Posts tagged concussion
The Neck's Impact On Recovery From Concussion
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Concussions have received significant media and medical research attention over the last decade due to in part to the incidence of chronic traumatic encephalopathy (CTE) among former football athletes. This increase in attention to brain injuries has led to improved medical training and early recognition of concussion symptoms leading to improved care of athletes and patients suffering from post concussion symptoms. Authors estimate an incidence of 750 cases of mild traumatic brain injury per 100,000 person years and close to half of all of these individuals will experience post concussion symptoms including headaches, neck pain, dizziness, balance impairments, and fatigue. Experts in concussion report a large percentage of these symptoms may not be due to the brain but instead concurrent injury to the neck, specifically the upper neck bones.

Kennedy and colleagues examined a cohort of patients with persistent post concussion symptoms (median 5 weeks post concussion) to determine the coexistence of associated neck impairments (JOSPT. 2019). Authors examined patients both before and after treatment of their necks. Consistent with prior research impairments of the upper joints and musculature were found among this cohort including neck pain, limited range of motion, muscle and joint tenderness. These impairments are consistent with findings from patients with cervicogenic headaches and likely help explain the positive benefits of treating the neck in patients with concussion.

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Reducing Your Risk Of Alpine Skiing Injuries
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Alpine skiing remains one of the most popular outdoor winter sports in Colorado. It is estimated over 6.8 million skiers participated in the sport over the 2016/2017 winter season. There are inherent risks of death and injury in both skiing and snowboarding, but thankfully due to technological updates and innovations overall injuries have fallen by half over the last 30-40 years. Although injuries on the whole have decreased some traumatic cases, such as ACL tears, remain common today. A recent article summarized the available evidence on the most common ACL tears, as well as, offered an update on injury prevention strategies in alpine or downhill skiing.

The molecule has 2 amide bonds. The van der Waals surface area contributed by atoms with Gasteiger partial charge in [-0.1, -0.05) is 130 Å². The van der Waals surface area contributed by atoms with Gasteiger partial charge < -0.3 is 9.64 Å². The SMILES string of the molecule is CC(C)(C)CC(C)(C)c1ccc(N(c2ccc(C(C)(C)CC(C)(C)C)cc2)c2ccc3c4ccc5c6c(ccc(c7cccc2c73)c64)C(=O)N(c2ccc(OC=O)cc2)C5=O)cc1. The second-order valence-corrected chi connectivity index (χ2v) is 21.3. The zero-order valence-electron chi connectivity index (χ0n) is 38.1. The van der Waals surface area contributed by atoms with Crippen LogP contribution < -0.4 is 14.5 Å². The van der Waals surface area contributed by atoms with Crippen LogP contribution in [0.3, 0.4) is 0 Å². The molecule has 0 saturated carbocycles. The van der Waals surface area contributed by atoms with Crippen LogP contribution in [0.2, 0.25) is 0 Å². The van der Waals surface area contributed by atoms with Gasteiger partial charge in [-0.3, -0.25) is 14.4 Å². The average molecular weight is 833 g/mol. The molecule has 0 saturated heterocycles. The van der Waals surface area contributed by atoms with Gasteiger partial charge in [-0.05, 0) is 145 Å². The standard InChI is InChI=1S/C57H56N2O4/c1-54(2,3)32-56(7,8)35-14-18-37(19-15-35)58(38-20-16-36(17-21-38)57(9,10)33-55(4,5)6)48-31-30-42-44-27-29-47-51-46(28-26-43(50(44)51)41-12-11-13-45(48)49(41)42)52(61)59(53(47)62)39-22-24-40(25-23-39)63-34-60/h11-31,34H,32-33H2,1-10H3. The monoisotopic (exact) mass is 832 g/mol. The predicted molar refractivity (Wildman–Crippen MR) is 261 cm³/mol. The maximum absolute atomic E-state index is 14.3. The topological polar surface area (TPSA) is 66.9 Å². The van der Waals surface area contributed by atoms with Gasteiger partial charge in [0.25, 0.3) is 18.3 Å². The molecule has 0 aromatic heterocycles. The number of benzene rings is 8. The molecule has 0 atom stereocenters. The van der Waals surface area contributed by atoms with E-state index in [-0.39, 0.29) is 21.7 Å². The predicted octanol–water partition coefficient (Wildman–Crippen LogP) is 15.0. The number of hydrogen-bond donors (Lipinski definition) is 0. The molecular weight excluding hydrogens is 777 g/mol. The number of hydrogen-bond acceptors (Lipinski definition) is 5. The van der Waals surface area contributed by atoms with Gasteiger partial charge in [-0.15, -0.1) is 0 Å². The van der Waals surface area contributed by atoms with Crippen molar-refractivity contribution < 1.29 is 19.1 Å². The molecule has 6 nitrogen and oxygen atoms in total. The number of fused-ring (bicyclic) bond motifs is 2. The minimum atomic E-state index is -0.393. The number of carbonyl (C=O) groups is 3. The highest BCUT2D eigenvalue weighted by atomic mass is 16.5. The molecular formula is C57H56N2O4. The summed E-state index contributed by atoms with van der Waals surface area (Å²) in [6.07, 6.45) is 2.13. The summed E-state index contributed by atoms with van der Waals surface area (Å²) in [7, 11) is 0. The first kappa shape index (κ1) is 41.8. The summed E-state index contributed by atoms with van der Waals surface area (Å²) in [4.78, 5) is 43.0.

Davey and colleagues published the review article recently in the journal Sports Health (2018). Authors reviewed the available evidence on ski injury prevalence including injury location, known risk factors, and ski injury prevention. Data was available from a total of 64,667 ski injuries over a 25 year period. They reported the average age of skiers injured was 30 years old with a range of 24 to 35 years. Those found at highest risk included both the young, adolescents and children, as well as, older adults (>55 years). While males were more likely to experience lower extremity fracture, consistent with other sports females are more prone to ACL tears.

As expected, the lower extremity remains the most commonly injured area of the body accounting for up to 77% of all injuries. Further, 14% of injuries involve the thumb and shoulder and 13% involve the head and neck. The knee ligaments (ACL and MCL) remain the most common injury followed by thumb and head and facial injuries. Trend data showed a drop in tibial fracture, but an increase in ACL tears. Most common mechanisms included deep knee flexion with rotation or knee hyper extension and forward movement of the thigh over the stationary leg in the boot. In addition, despite advances in helmet use and technology, the number of traumatic skiing fatalities remained constant.

Ski technological advances, including helmets, bindings, and ski poles, deserve the most credit for the 50% reduction of ski injuries. Helmet use has increased to 80% of all skiers and has been a significant advancement in the safety of participants and reduction of head and face injuries. As expected, helmets have consistently been shown to reduce both the prevalence and severity of head injuries without a subsequent increase in “risky skiing”. The risk of death with head injury has stayed relatively constant either because the forces of impact exceed the protective capacity of the helmet or the skier sustained other bodily injury causing death despite sparing their head and face.

Ski boot binding systems have contributed to the large decrease in leg fractures and contusions due to improved release mechanisms. In addition, skiers who routinely have their bindings checked by certified ski shops sustain fewer injuries than those who ski without inspected bindings. These bindings are designed to prevent fracture and leg injuries, not knee ligaments, and bindings often do not release with common ACL injury mechanisms in skiing.